The majority of my job is writing and editing. I like to write and I like to read. So, you’d think I’d be all about managing a blog, getting guest submissions, and writing posts. But lately I’ve let this blog go to the side. I’ve justified it as I’ve been focusing on other writing projects for the new name reveal and for some exciting things coming up in our startup programs. The truth is I’m feeling a really big case of writer’s block lately. I have a whole lot of thoughts in my head, but when I go to put pen to paper (or fingers to keyboard) I feel stuck.
Yesterday I was having an impromptu lunch with one of our members and we were catching up on life. Joanna Waterfall is the founder of Yellow Co., a company she started to bring together and equip creative entrepreneurial women to use their gifts and talents to be agents of good in the world. (If this is you…check out the The Yellow Conference, The Yellow Collective, and the blog.) Joanna is also a graphic designer and does a fair amount of writing herself, so she seemed like a really good person to talk to about creative blocks and such.
She asked how I was doing I told her I was having a hard time writing all of the things that I wanted to. She gave me a solid piece of very simple advice (she’s really good at that) and then my wheels got turning a little bit. So I’m passing along three very simple things that you can do today to help navigate the blocks that can often come when trying to produce good work.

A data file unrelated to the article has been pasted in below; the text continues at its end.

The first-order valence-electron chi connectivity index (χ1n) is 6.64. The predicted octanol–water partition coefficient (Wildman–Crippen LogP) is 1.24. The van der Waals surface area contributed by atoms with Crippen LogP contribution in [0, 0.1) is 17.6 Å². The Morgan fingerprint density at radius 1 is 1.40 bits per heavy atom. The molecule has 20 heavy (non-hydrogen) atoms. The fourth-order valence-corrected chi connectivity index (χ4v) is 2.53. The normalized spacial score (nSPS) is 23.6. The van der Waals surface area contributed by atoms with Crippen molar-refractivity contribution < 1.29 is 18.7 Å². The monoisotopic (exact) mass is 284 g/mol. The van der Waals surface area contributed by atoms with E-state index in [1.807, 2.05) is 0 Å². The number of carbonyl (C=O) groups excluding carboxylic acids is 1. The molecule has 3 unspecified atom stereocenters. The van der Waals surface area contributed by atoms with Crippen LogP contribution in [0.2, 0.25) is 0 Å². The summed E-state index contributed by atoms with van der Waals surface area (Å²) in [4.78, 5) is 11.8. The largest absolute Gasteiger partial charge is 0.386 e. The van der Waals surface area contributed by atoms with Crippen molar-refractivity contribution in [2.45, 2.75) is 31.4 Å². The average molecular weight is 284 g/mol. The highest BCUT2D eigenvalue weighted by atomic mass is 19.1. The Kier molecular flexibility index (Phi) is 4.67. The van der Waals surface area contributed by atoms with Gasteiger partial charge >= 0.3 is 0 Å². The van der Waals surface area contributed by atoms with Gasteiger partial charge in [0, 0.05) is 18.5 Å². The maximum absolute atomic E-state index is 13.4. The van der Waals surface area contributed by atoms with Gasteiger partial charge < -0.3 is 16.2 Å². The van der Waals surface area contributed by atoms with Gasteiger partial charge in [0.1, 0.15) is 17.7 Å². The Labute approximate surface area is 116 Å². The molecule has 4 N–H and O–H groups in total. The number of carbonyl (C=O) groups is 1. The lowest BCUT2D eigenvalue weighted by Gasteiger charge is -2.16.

1. Do something, even if it is horrible.
There is a pretty well known idea in the writing world called a Bad First Draft (others have more colorful language for said first draft, but I’m keeping it G rated today). We often put so much pressure on ourselves to write something amazing right out of the gate. Joanna reminded me that writing something, even if it is terrible, is an essential element to forward movement. You’ll obviously need to go back and edit it, or perhaps change it almost entirely. But getting it out there is important.
This concept can obviously apply to more than writing. I recommend it for any form of work frustration. Getting something out there keeps things moving. And forward movement does more than just get something out there. It helps you keep at it, even when you want to throw in the towel. Be okay with something, even if its really, really bad. Then go back later and revise it.
2. Step Away
Once you’ve gotten it out there, step away. Go do something else. Grab coffee, go for a walk, hit the gym, head to the beach. Whatever it is, do something that clears your mind and takes you away from what you wrote so you can go back and look at it with fresh eyes and a clearer mind.
3. Talk to someone
In taking to Joanna and my husband about my frustrations, they not only had some good and simple advice, but they were very encouraging. Never underestimate the value of others speaking into your experience, both practically and emotionally. Talking it out helped me articulate exactly what I was experiencing and also allowed others to give me a perspective outside my own.
So there you have it. A few tips on what to do when you just don’t think you can do it. Obviously writer’s block isn’t even close to among the most pressing problems in the world. But I think these principles can apply to so many more situations. When we work to bring goodness to the world, we’ll naturally face resistance in many forms. So keep doing something, take time to step away, talk to others, and then come back to it.